Coinciding with Deitsch's report, the New York Post's Andrew Marchand followed up with news that ESPN made a decision to stay in-house for McDonough's replacement. Manning could call the network's "Thursday Night Football" games and still have his weekends free. The veteran broadcaster signed a multiyear deal to stay with ESPN, where he'll remain a part of its college basketball and Masters coverage in addition to resuming a previous role on college football broadcasts. He will no longer call Monday Night Football. Love him on college hoops and college football.
Richard Deitsch of SI reports Friday evening on Twitter that McDonough will leave MNF to return to calling college football games for the network.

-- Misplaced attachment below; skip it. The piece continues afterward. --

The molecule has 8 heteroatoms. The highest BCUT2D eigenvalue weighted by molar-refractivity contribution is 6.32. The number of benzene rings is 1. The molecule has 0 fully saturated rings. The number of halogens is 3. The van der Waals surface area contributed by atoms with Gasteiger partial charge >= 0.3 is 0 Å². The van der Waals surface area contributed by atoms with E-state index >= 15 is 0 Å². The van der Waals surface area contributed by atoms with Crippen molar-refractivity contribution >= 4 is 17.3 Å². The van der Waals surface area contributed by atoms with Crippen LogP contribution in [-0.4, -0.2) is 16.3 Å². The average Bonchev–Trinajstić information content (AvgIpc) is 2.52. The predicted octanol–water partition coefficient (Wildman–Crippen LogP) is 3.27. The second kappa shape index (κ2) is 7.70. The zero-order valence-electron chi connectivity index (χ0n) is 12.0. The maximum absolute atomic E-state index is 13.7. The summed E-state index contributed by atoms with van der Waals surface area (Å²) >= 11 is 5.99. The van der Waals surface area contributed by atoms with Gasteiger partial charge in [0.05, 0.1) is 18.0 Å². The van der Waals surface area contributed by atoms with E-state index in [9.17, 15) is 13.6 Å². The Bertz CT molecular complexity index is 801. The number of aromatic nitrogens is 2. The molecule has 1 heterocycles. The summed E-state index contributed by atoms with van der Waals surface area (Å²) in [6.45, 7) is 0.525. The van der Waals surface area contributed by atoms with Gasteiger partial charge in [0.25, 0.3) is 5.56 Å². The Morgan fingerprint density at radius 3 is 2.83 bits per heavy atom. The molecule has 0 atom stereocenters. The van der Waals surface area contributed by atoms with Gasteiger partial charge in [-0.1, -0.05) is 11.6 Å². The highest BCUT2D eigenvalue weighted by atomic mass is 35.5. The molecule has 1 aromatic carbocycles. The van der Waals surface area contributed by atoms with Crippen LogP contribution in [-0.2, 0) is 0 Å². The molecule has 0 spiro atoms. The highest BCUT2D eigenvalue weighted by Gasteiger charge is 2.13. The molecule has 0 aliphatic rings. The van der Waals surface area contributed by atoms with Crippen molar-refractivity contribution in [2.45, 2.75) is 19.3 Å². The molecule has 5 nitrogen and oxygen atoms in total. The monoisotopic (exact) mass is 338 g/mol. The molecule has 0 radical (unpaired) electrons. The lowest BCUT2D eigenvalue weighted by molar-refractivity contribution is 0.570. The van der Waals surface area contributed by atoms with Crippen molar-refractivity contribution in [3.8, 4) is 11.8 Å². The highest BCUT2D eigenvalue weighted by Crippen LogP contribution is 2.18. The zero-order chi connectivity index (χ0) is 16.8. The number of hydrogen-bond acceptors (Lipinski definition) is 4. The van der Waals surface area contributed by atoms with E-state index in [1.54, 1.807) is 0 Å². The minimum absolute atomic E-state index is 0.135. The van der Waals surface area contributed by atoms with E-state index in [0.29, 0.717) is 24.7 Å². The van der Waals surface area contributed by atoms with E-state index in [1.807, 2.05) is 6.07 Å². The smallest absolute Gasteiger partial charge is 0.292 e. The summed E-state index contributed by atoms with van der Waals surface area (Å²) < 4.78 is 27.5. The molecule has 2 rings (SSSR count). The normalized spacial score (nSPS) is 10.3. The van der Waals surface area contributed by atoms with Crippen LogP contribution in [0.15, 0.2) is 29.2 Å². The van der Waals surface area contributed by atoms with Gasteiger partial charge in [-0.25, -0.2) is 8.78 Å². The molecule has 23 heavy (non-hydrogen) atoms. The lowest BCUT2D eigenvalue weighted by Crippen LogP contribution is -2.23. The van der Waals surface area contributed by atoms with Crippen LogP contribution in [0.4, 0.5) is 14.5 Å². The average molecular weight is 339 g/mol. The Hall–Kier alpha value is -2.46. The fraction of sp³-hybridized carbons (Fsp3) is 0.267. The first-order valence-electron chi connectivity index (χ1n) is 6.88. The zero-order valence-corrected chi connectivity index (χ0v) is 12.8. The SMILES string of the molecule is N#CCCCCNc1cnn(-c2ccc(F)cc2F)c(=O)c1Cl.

The more obvious truth is that, with Jon Gruden leaving, ESPN will be crafting a brand-new booth, with Joe Tessitore taking over the job (he likely doesn't view the move from college football to Monday Night Football as anything other than a significant step up).
McDonough said in a statement, "Being the "Voice of Monday Night Football" was one of the great honors of my life", but he said he missed college football.
Tessitore has been with ESPN since 2002, calling boxing and then college football. "I look forward to reuniting with ESPN's college football team where I have so many close friends in front of and behind the camera".
ESPN reportedly is putting the full-court press on Peyton Manning to be the color analyst with a compensation package that could reach $10 million annually.